Will it. Win it.

1/3/16

Note: What works for me, may NOT work for you. I am in no way trying to tell anyone what to do. I am not a scientist; I have an English degree. I teach and I write books. And I have a sincere interest in myself and what I need to do to live healthy so I can be here with the best family I could ever ask for. This is about the best choices for ME. I’m not advising anyone to try anything or make the decisions I make. You do you. Peace, Missi

 

Very short “about” because the details are endless and they will leak into the blog anyway:

On January 14, 2015 I was diagnosed with stage 3C ovarian cancer. January 15, 2015, I saw the oncologist who would take a chance on me. Big big big surgery on the sixteenth. Eighteen weeks of chemo after that. In remission for a little over a year. Small spot in brain (a few cells somehow escaped initial treatment and hid where the chemo couldn’t get (blood brain barrier). Had cyberknife in September of 2016. Twenty minutes–spot gone. No biopsy, but you know what the doctors suspect. I say if I don’t know I sure as heck ain’t labeling it cancer. Two months later at a follow-up I learned that the spot is completely gone and nothing new has formed. Will continue with follow-up appointments. Petscan around the same time as cyberknife. Two small spots found in abdomen. Too small to say for sure, so we waited another two months. Another petscan. One spot grew (was about a half inch), another appeared (very small), and one went away. Hmmm. CT guided biopsy showed malignancy in the one that grew. Chemo again. But … I decided to use one drug instead of two. Believe me, this was not an easy decision. I did a lot of research, weighed my options and figured I’d start with what felt right. I am not good at making decisions, especially when other people don’t agree with me, but when the doctors suggested carbo/taxol, I started asking questions. They said some people do very well on carboplatin alone, and agreed that I could always add the second drug if needed. I believe cancer is very much a psychological issue and the reason I had a recurrence in the first place is because I pretty much willed it to happen. It’s all I thought about after I finished the chemo the first time. I have had two treatments and will soon have a CT scan to show that the two places are gone and that no others have formed. The one piece of advice the doctor gave that I ignored the first time around is that I have to be positive. That’s what needs fixed, so that’s what I’m fixing. I’m not one for denial or merely survival. God gave me will for a reason, and I plan on using it. Hence the title of this blog–Will it. Win it.

I have a lot to say, not sure where the blog will lead from day to day. I hope it helps someone. The first time around I was too embarrassed to share. This time, I’ve shared through a few posts on Facebook (super weirded out by it but totally overwhelmed by the loving response from so many people). When I was asked to do an interview with the Royal Examiner, I agreed. The day after my first chemo I spoke with Norma Jean Shaw, who wrote an online article. I had no idea it would receive such a response.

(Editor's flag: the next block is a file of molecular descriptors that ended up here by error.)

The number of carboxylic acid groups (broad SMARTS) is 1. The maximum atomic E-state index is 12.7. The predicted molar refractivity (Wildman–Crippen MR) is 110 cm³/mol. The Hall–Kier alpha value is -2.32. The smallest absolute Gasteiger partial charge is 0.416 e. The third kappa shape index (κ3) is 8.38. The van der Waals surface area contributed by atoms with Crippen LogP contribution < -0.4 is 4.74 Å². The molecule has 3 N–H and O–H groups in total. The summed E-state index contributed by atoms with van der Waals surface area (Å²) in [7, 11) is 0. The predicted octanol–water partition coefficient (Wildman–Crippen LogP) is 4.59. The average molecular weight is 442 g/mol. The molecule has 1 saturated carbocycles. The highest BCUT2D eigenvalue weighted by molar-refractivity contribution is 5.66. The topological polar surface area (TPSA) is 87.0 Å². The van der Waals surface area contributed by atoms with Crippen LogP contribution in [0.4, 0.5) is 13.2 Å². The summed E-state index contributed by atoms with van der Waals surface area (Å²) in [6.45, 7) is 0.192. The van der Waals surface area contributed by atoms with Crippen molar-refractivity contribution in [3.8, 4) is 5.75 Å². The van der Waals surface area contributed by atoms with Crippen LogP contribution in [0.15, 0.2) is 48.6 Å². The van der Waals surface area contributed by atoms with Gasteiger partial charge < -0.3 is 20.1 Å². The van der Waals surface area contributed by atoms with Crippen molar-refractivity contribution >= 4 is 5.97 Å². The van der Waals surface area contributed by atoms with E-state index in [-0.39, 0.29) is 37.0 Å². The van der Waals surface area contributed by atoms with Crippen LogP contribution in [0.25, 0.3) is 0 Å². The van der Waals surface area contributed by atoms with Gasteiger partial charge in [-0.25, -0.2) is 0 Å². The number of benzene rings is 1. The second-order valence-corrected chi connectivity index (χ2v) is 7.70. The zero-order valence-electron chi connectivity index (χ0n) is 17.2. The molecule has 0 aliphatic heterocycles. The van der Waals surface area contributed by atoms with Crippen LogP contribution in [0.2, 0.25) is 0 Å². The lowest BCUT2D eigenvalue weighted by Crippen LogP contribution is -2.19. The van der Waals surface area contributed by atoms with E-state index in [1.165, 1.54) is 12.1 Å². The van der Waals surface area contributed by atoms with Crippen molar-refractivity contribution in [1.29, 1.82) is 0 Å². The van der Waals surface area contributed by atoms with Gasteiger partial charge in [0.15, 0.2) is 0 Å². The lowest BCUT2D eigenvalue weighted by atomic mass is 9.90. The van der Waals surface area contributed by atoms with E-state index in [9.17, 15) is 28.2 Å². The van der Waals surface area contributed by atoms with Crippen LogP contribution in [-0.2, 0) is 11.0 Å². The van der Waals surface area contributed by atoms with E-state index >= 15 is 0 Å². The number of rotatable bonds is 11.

I’m not trying to be some cancer poster gal, but you’ll probably learn a lot about this disease if you read this blog. Really, I see myself as a woman doing what she has to do to make her journey successful. I will make it to eighty-five. Maybe longer. You just watch and see. How do I know? Because if I will it, I win it.

Change your mind, change your world.

With God ALL things are possible.

Peace,

Missi

 

1/4/16

Oh, the Things I’ve Changed

I am a firm believer that if I get sick, there is a cause. Also, I am a doer. I have to fix the problem. Do my part. I’ve fixed a lot over the past couple of years. The only aspect left to fix, really is my attitude. I’ve been positive in glimpses, but now I know it is probably the most important aspect of winning. That and faith, which has grown tremendously. Don’t think for a second I didn’t spend some time pretty angry with God. I asked why me and I felt sorry for myself and my family, but let me tell you, wallowing in self-pity only creates for a negative outlook. I had to cut that crap out. Not always easy, but I’ve come a long way. I think what I’d like to do is list some of the lifestyle changes I’ve made and perhaps focus on one or two over the next several posts. I’ve made all of these changes to be a healthier person. Some changes I’ve made to kill cancer cells–also healthier. Here’s the list:

I …

* have faith in God

*drink wheat grass (I drink Evergreen WheatGrass Juice that I buy from the local health food store, Better Thymes)

*take curcumin

*take vitamin D

*take B12

*take a multi-vitamin

*drink green tea (The best deal is the four-pack online purchase through Amazon.)

*drink bone broth (good for your skin)

* eat a Paleo diet (I made this change over a period of months. Little changes made for easier transition.)

*exercise (Before, I was a chronic exerciser. I ran thirty miles a week. Some would say this was too much oxidative stress on my body. I agree. So, I modified my exercise program, still run but not nearly as much. I’ve incorporated more strength training and hiking. Check with your physician before starting an exercise program.)

*see a chiropractor for manipulation and acupuncture (I have my first appointment today. I’m interested to see how this can aid in healing, but I’ve heard a lot of good things.)

*drink a lot of water

*try to get a decent night’s sleep (Unfortunately, I’ve been up since two this morning. I receive steroids prior to chemo. Since I had chemo yesterday, the steroids don’t allow for a good sleep the first night. I will likely be in bed early tonight.)

*use cast iron and stainless steel for cooking

*make sure the rooms I am in are well-ventilated